Friday, July 24, 2020

20 Questions for Individuals and Organizations




  1. Are any types of negative behavior being rewarded and perhaps even honored?
  2. Is it common for agreement to be rushed when it should be delayed?
  3. How much does top leadership know about how the organization really operates at the lower levels?
  4. Do the primary goals still make sense?
  5. Can the strategic plan be easily described in a paragraph or two?
  6. How many top-notch performers have left in the past year?
  7. What was done to keep them?
  8. Are there any ongoing turf wars between departments?
  9. Have any solutions created new problems that are as bad or worse than the original problems?
  10. Is trust fostered on a daily basis?
  11. What is the biggest problem which most people know of but no one talks about?
  12. What action could be taken within a week that would produce the greatest amount of good in the shortest amount of time?
  13. Which three things do you hope remain the same over the next 12 months?
  14. Which three things do you hope change over the next 12 months?
  15. Is time an ally or an adversary?
  16. Is top leadership rowing in the same direction?
  17. What are the most dangerous assumptions?
  18. Are there any crucial subjects that key people pretend to know but which no one really knows?
  19. Are some windows of opportunity about to close?
  20. Is there sufficient transparency?

8 comments:

Unknown said...

"The best way to get smarter... to grow and to improve is to ask questions — a lot of them."
- Darren Hardy

Thanks for posting.
Karen DeLange

Michael Wade said...

Karen,

You are very welcome.

Thanks for the Darren Hardy quote.

Michael

Unknown said...

Thanks for posting this article. The questions are great. This is a pretty comprehensive list that would produce lots of data. Some of it is goals, strategy, leadership, culture and each would require a unique plan of action. Would you suggest breaking it up and giving parts or just choosing the ones that matter to your organization right now?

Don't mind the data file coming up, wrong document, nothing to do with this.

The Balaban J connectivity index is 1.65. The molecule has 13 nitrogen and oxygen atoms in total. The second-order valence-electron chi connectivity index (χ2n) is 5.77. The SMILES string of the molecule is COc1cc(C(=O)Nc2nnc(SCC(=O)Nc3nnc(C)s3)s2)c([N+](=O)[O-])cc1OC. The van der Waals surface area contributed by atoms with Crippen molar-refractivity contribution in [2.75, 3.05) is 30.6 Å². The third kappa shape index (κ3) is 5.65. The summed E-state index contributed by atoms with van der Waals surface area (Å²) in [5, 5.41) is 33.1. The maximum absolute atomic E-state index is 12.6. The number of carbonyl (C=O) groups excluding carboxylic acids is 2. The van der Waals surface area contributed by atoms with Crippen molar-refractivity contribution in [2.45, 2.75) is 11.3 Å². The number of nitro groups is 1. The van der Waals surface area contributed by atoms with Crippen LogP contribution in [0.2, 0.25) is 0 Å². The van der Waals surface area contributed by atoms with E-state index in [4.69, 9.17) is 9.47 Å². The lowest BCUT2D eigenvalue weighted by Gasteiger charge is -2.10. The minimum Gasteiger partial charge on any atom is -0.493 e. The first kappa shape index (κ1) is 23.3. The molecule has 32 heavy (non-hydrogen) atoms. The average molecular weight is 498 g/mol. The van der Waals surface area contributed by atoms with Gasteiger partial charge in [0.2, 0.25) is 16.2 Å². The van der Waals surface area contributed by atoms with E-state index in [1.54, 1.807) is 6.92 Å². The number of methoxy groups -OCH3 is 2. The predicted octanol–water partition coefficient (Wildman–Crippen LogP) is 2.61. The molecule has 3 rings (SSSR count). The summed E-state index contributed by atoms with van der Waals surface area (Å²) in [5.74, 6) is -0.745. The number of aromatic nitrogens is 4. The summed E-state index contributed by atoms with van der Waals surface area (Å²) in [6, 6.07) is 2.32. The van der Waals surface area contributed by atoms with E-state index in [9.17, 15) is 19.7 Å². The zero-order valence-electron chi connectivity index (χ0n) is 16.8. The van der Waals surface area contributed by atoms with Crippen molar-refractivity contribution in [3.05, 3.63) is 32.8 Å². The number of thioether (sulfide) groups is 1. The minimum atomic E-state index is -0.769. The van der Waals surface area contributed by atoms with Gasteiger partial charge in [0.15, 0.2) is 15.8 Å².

Michael Wade said...

Thanks!

In general, I lean toward just choosing the ones that apply to your organization right now and keeping the others in reserve for when the time is most appropriate.

As you know, the right question at the wrong time may be ignored due to a perceived lack of urgency. This drives many of us wild because we want to address matters long before they become urgent.

A good ground rule, however, is to raise any particular question when we feel there is a reasonable chance that it will be given an appropriate amount of attention.

I hope this is of assistance.

Michael

Samantha Souvatzis said...

Great questions! I think some of these questions can also be asked to employer during an interview. What do you think?

Michael Wade said...

Samantha,

Thank you!

I would not be inclined to ask them during an interview. These questions can be unsettling to some - perhaps many - employers and they'd get defensive. The last thing you want when seeking a job is a defensive employer. You want to put them at ease.

My recommendation would be to raise them after getting the job and while in a position where you are simply finding out more about how the place operates.

Michael

Unknown said...

I can see these during an exit interview or even specific ones during a check-in or mid-review conversation.

Unknown said...

I like this list as discussion prompts, but I can imagine some folks trying to cram them into a survey of some kind.